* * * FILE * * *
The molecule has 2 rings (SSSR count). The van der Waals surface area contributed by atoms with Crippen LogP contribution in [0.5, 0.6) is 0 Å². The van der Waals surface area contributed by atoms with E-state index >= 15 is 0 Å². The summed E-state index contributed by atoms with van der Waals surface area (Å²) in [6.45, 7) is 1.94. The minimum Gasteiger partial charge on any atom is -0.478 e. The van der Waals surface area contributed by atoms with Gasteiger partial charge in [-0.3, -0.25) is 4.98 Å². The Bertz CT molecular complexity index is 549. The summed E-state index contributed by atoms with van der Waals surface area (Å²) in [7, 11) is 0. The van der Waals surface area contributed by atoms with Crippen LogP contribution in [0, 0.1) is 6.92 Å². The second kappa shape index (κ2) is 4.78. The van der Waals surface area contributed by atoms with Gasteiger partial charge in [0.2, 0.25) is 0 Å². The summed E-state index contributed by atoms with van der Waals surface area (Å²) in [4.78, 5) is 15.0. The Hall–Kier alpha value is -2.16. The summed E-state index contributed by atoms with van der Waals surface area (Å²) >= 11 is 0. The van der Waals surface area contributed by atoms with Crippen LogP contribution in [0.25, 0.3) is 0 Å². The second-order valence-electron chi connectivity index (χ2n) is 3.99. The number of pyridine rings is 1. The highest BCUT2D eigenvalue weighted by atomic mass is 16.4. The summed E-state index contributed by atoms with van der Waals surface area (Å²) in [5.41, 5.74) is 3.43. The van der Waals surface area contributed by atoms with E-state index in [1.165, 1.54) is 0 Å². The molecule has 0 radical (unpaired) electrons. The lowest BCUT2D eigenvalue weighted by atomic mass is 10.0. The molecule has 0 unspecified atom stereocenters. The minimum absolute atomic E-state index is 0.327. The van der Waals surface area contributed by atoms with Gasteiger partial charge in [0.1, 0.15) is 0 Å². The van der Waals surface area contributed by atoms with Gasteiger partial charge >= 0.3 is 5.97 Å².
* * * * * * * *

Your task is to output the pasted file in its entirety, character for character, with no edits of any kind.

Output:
The molecule has 2 rings (SSSR count). The van der Waals surface area contributed by atoms with Crippen LogP contribution in [0.5, 0.6) is 0 Å². The van der Waals surface area contributed by atoms with E-state index >= 15 is 0 Å². The summed E-state index contributed by atoms with van der Waals surface area (Å²) in [6.45, 7) is 1.94. The minimum Gasteiger partial charge on any atom is -0.478 e. The van der Waals surface area contributed by atoms with Gasteiger partial charge in [-0.3, -0.25) is 4.98 Å². The Bertz CT molecular complexity index is 549. The summed E-state index contributed by atoms with van der Waals surface area (Å²) in [7, 11) is 0. The van der Waals surface area contributed by atoms with Crippen LogP contribution in [0, 0.1) is 6.92 Å². The second kappa shape index (κ2) is 4.78. The van der Waals surface area contributed by atoms with Gasteiger partial charge in [0.2, 0.25) is 0 Å². The summed E-state index contributed by atoms with van der Waals surface area (Å²) in [4.78, 5) is 15.0. The Hall–Kier alpha value is -2.16. The summed E-state index contributed by atoms with van der Waals surface area (Å²) >= 11 is 0. The van der Waals surface area contributed by atoms with Crippen LogP contribution in [0.25, 0.3) is 0 Å². The second-order valence-electron chi connectivity index (χ2n) is 3.99. The number of pyridine rings is 1. The highest BCUT2D eigenvalue weighted by atomic mass is 16.4. The summed E-state index contributed by atoms with van der Waals surface area (Å²) in [5.41, 5.74) is 3.43. The van der Waals surface area contributed by atoms with E-state index in [1.165, 1.54) is 0 Å². The molecule has 0 radical (unpaired) electrons. The lowest BCUT2D eigenvalue weighted by atomic mass is 10.0. The molecule has 0 unspecified atom stereocenters. The minimum absolute atomic E-state index is 0.327. The van der Waals surface area contributed by atoms with Gasteiger partial charge in [0.1, 0.15) is 0 Å². The van der Waals surface area contributed by atoms with Gasteiger partial charge >= 0.3 is 5.97 Å².